Thankful for Our Church Family by Pastor Abidan Shah

THANKFUL FOR OUR CHURCH FAMILY by Pastor Shah, Clearview Church, Henderson

Thankful for Our Church Family

Introduction: One of my fondest memories as a kid growing up was having family meals with the whole family. I especially remember those meals when we were having my favorite dish or dessert, my mom, dad, and grandma would give me an extra spoon from their plate. It was their way of saying – “We know how much you love this! So, we are willing to sacrifice so you can enjoy yourself and we can watch your joy!” It built a feeling of love and assurance in me. Amazingly, I’ve found myself doing the same with our kids when they were young. If we had a special meal or some ice cream the kids really liked (we’re not talking about vegetables), I would take some from my plate and put it on theirs and watch their faces light up. I am so grateful for my family. It taught me so much.Family is where we learn how to love others and live with others. The church is also a family where we also learn how to love others and live with others. But it goes beyond: Our earthly family is temporal but our spiritual family is eternal and we are constantly adding more people to the dinner table. This is very hard for people to grasp in a world that is antisocial and self-centered. God has given us the church for a reason. Are you thankful for the church?

Colossians 3    12Therefore, astheelect of God, holy and beloved, put on tender mercies, kindness, humility, meekness, longsuffering; 13bearing with one another, and forgiving one another, if anyone has a complaint against another; even as Christ forgave you, so you alsomust do.14But above all these things put on love, which is the bond of perfection.

Question: Do you see it as optional and burdensome or do you see it as essential or beneficial? Have you entered the church family through Christ? Are you saved?

Context:We’re in our series called “Thankful.” With Thanksgiving and Christmas around the corner, the goal of the series is to prepare our hearts to have the right perspective at this time of the year. Today we’re going to talk about being thankful for our church family. Paul in his letter to the Colossians talks about some essential values of a church family. When I see that list, I realize that we have much to be thankful for our church family. 3 things to be exact:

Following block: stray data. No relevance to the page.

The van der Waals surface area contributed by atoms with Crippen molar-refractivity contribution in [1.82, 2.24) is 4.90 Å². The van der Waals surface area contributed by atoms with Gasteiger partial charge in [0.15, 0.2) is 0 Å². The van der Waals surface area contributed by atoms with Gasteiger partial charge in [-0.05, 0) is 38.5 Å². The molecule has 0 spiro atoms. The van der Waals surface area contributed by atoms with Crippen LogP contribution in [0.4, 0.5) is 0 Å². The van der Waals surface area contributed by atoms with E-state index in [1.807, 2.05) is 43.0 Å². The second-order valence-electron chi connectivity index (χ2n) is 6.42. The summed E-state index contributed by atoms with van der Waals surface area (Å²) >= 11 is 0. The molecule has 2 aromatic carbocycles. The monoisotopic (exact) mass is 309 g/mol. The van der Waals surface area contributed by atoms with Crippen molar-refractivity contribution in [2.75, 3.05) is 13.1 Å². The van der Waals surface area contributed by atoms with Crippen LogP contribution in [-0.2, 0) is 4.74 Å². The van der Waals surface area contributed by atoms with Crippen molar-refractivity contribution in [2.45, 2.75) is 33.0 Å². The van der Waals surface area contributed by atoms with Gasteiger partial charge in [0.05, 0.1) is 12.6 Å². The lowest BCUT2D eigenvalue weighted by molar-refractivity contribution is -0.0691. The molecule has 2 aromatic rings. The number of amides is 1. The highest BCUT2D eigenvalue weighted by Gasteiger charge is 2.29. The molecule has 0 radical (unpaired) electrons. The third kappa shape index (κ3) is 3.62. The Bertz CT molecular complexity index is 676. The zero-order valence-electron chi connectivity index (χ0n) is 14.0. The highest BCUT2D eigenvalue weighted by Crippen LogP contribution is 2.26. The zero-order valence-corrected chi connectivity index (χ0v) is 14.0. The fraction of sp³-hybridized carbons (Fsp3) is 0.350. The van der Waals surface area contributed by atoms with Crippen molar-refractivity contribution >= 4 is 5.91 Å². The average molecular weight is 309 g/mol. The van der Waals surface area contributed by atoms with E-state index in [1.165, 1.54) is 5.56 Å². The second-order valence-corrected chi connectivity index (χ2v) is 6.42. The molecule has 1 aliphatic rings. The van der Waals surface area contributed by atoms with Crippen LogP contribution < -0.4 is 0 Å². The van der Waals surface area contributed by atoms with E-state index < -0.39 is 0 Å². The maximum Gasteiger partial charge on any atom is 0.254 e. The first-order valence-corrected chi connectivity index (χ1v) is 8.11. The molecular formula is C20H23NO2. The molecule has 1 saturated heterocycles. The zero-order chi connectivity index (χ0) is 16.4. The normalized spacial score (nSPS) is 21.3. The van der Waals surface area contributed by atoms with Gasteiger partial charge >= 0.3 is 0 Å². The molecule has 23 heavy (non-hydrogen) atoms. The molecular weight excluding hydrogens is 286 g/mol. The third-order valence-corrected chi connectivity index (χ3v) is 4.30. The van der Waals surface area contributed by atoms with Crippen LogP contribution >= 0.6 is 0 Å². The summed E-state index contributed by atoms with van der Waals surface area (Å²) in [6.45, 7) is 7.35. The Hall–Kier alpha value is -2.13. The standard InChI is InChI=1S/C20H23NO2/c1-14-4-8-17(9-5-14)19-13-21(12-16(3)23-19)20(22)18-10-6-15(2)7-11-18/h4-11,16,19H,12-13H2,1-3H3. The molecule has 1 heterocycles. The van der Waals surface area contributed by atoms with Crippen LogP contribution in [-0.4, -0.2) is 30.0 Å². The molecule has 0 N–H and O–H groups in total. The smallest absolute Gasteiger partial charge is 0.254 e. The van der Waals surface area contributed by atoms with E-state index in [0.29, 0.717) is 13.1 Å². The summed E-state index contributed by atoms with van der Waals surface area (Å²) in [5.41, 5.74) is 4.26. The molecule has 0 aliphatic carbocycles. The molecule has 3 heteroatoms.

I. GODLY RELATIONSHIPS

Colossians 3    12Therefore, astheelect of God, holy and beloved, put on tender mercies, kindness, humility, meekness, longsuffering;

Background:The key phrase here is “the elect of God.” Who are the elect of God? Keep in mind that this passage is not about the doctrine of election and predestination and all that. In the context, it is simply the adjective “eklektos,” which means “choice,” “excellent,” or “pure.” The idea behind it is that of a special people. The church is a special people of God, holy and beloved. Being this kind of a people, we are to have certain family values. What are they?

  1. Greek word is “splanchna,” which refers to our vital organs like “heart, lungs, liver, and kidneys.” These were considered to be the source of our emotions. The word implies mercy from within.
  2. Greek word is “oiktirmos,” which has the idea of compassion with lamentation. Together, “splanchna” and “oiktirmos” have the idea of a deep gut level compassion for others that cannot be put into words. A family has a bond that is inexpressible.
  3. Greek word is “Chrestotes,” which has the idea of kindness. It’s the opposite of harshness. It is “always alive and active and breaks out spontaneously in the life of the person who is led by Christ.” (NIDNTTE)
  4. Greek word is “Tapenophrosune,” which means a deep sense of humility. It is the word that Jesus used to describe himself in Matthew 11   28“Come to Me, allyouwho labor and are heavy laden, and I will give you rest. 29Take My yoke upon you and learn from Me, for I am gentle and lowly in heart, and you will find rest for your souls.” In other words, people should find rest through you.
  5. Greek word is “Prautes,” which means gentleness. But, it is the gentleness that comes from God. It is the fruit of the Spirit.
  6. Greek word is “Makrothumia,” which is more than just patience. It is something that God does in us that helps us meet people with a generous and self-giving spirit.

13“bearing with one another, and forgiving one another…”